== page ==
By Ivan Meakins with Dan Lyons
The art of shutting up
Would most businesses be better off if founders kept their mouths shut once in a while?
Dan Lyons certainly thinks so. Dan is the New York Times bestselling author of STFU: The Power of Keeping Your Mouth Shut in an Endlessly Noisy World. After a moment of introspection where he realised that most of his problems were caused by talking too much, Dan began to think of it from a wider perspective.
How can we, especially as entrepreneurs, benefit from being silent?
A call for change
Dan: “I was complaining to my book agent about an incident that had gotten me into a bit of trouble. I remember saying to her, ‘I really just need to learn how to shut the fu*k up.’ And that became the idea for a new book. So I started thinking about it more, and I began to think about how talking too much in my own life had caused problems. This birthed two new questions for me. Why do some people talk too much? And how can you fix it?”
One thing that stands out about Dan’s call for founders to “STFU” is that all humans – whether entrepreneurs, managers, or parents – could benefit from talking less. In his case, it helped him unlock new potential in his kids.
Dan: “There’s a lot of research that suggests that talking less or under-talking can actually benefit you in a lot of ways in your career, during negotiations, and even in romantic relationships or partnerships. If you learn to talk less, you’ll get more.
But another thing I realised – especially with my kids – was that you can actually make the lives of the people around you better by talking less and listening instead. And it applies both at home and at work. So, if you’re a manager and your goal is to bring out the best in the people who work with you, this really applies in that context.”
How to strike the right balance between talking and listening
One defining trait of successful entrepreneurs is the ability to smooth-talk an entire room of people. As Dan points out, if you’re able to walk into a room with nothing but a PowerPoint and a story and walk out with millions of dollars, you’re equipped with an incredible skill – one that many people seem to lack.
However, once you move past the initial fundraising stage, it’s time to sit back and acquire a new skill: listening.
Dan: “At this stage, you need to shut up and listen to the people who work for you and around you. You don’t always have to be the smartest person in the room. In fact, listening actually does make you the smartest person in the room.
When writing my book, I interviewed an entrepreneur who advises startup founders, and the biggest thing he teaches them is how to listen. According to one of his team members, a lot of startup founders are typically terrible listeners. But it’s a skill that can be learned over time.”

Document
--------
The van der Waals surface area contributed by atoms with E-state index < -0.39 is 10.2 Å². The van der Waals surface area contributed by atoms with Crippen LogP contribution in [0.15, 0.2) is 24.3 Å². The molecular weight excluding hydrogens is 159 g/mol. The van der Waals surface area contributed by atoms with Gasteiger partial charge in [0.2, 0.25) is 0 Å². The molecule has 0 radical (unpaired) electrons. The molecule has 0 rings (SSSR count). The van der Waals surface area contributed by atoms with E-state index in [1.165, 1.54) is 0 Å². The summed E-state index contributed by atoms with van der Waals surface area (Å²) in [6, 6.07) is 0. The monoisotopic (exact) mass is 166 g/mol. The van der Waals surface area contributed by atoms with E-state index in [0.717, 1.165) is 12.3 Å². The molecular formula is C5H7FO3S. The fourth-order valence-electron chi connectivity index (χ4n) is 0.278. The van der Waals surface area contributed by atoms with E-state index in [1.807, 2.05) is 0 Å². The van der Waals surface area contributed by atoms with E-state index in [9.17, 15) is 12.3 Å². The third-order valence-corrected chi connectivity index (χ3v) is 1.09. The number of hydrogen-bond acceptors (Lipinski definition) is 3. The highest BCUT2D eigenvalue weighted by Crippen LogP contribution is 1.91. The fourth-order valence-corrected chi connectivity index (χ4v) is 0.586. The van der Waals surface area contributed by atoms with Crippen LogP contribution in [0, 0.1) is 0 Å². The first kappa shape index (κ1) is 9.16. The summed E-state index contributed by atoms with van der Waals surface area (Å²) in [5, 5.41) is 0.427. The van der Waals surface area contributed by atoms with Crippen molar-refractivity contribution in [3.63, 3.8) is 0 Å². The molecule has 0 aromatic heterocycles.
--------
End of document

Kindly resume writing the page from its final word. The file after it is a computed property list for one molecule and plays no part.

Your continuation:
Dan describes the process of acquiring this new skill as a 180-degree switch. Once you’ve leveraged your knowledge and communication skills to rise to a certain degree, you need to flip the switch and become a listener.
Unfortunately, this often turns out to be the tipping point for many founders. Most entrepreneurs who can’t make this pivot often crash and burn, while the successful ones are those who can transition seamlessly from smooth-talkers to active listeners.
Can listening help you build better products?
It’s interesting how listening could also be the difference between a successful product launch and one that flops in the market.
Recently, there’s been a shift in leadership expectations. Today’s founders are no longer expected to lead from the top. Instead, there’s a call for founders to take a more humble and quiet approach across the board.
But how does this apply to tech businesses?
One thing Dan stresses is the importance of flipping over the current startup model and utilising a feedback-first approach.
Dan: “There’s something called the lean startup methodology, which is very popular now. And the entire idea is for founders not to start by building the product first. That’s the biggest mistake people make. Many founders come up with a cool idea for a product, develop a business plan, and then go out in search of customers.
But the lean startup model advises that you flip this structure upside down. Instead of building the product, you first speak to about a hundred potential customers and listen actively. Ask them what their problems are and start working towards creating a solution. The goal here isn’t to figure out what you want to make but what the customers need.”
With this new model, you’ve already cinched one of the most important factors: customer demand. Additionally, you have a working knowledge of the end goal, which then allows you to properly iterate the MVP until you arrive at the final product.
One thing to note is that coding isn’t the most important step here; it’s listening to potential customers, garnering feedback, and then applying it throughout the development process.
That’s what truly makes the difference.
Has Dan inspired you to talk less and listen more? For more of his insights, check out his book, STFU: The Power of Keeping Your Mouth Shut in an Endlessly Noisy World.
If you enjoyed this blog or listened to the Climb podcast and wanted some advice on how to create regular thought leadership content for your business, get in touch with Write Business Results today.